innerdemons-posterOctober is always a big month for new horror flicks. I have to admit that going into Seth Grossman’s Inner Demons, I felt the film had three hurdles to overcome. Another found-footage film: Yawn. Demonic possession: Oy, not again. Fake reality show concept: Zzzzzz. And yet, in spite of my biases, I found the film to be extremely original and highly entertaining. Oh, and it also scared the bejeesus out of me. Inner Demons follows an Intervention-style reality show crew that is shooting an episode about a 15-year old girl named Carson (Lara Vosburgh), a former A-student who is fighting addiction but may in fact be suffering from something far more destructive and difficult to treat. The show’s high-powered producer, Suzanne (Kate Whitney), will do whatever it takes to get a compelling episode but her new intern, Jason (Morgan McClellan) feels drawn to Carson and knows there’s more to her “addiction” problems that meet the eye. The girl’s symptoms clearly straddle the intersection between addiction, insanity, and true possession. Which is it?

I first saw this film at this year’s Los Angeles Film Festival and sat down with the three leads: Lara Vosburgh, Morgan McClellan, and Kate Whitney.

innerdemons-3Danny Miller: It was only after I saw the film that I found out that your director, Seth Grossman, actually worked on Intervention and other such shows. That must have helped a lot!

Morgan McClellan: It was immensely helpful. He gave us a lot of pointers on how things would actually go down in that environment. He knew the kind of stuff that would have happened off camera.

Lara, your performance reminded me of Linda Blair’s in The Exorcist (who I know introduced the film at the L.A. Film Festival). Carson’s youth and innocence only makes what happens to her all the more horrifying. How did you happen to come to this project?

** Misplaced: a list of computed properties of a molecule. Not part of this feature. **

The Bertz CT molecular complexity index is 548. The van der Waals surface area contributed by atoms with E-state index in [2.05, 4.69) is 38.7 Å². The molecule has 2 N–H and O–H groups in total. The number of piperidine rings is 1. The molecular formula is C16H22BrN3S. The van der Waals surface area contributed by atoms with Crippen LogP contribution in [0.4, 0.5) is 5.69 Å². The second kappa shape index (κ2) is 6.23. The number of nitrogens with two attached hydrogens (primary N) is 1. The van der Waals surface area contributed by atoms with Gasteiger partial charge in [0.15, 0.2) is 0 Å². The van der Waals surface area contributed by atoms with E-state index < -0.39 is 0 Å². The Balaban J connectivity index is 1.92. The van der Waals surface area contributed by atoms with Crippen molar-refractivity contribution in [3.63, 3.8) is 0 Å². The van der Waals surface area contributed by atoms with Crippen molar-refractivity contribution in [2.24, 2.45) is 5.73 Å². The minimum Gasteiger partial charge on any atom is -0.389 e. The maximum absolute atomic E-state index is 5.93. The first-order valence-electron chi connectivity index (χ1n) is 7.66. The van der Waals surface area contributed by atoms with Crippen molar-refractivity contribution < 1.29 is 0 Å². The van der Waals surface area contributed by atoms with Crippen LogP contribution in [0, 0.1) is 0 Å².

Lara Vosburgh: I’m from Israel (although I was born in New York). I had just arrived in this country and found out about this audition.

What? You come to L.A. and immediately get the lead in a movie? You’re going to give false hope to actors everywhere!

(Laughs.) It did happen really fast. Three weeks later we were on set. It was a great first experience here — the cast really clicked and Seth created a very safe space for us to deal with our own inner demons as we got into these characters!


You had to get to some really animalistic places in this part. Was that hard to do?

It’s funny, because in my auditions I found it pretty easy to play a heroin addict. But the demonic possession was much tougher for me. I remember Seth calling me after one audition and telling me I had to completely let go. In my next audition I think I scared everybody to death! It was Seth who gave me the confidence to do that. You kind of have to channel that place of being very vulnerable and childlike. I think in our day-to-day lives as adults we’re afraid to expose that side of ourselves but for a role like this you just have to. And what helped me a lot is that I’m also a dancer. This was a very physical role!

Kate, I have to say that you completely nailed that kind of borderline sociopathic L.A. TV producer. And I’m being kind by saying “borderline!” As I watched your performance, I remember thinking, “Oh, she knows such people!” How did you end up in the film?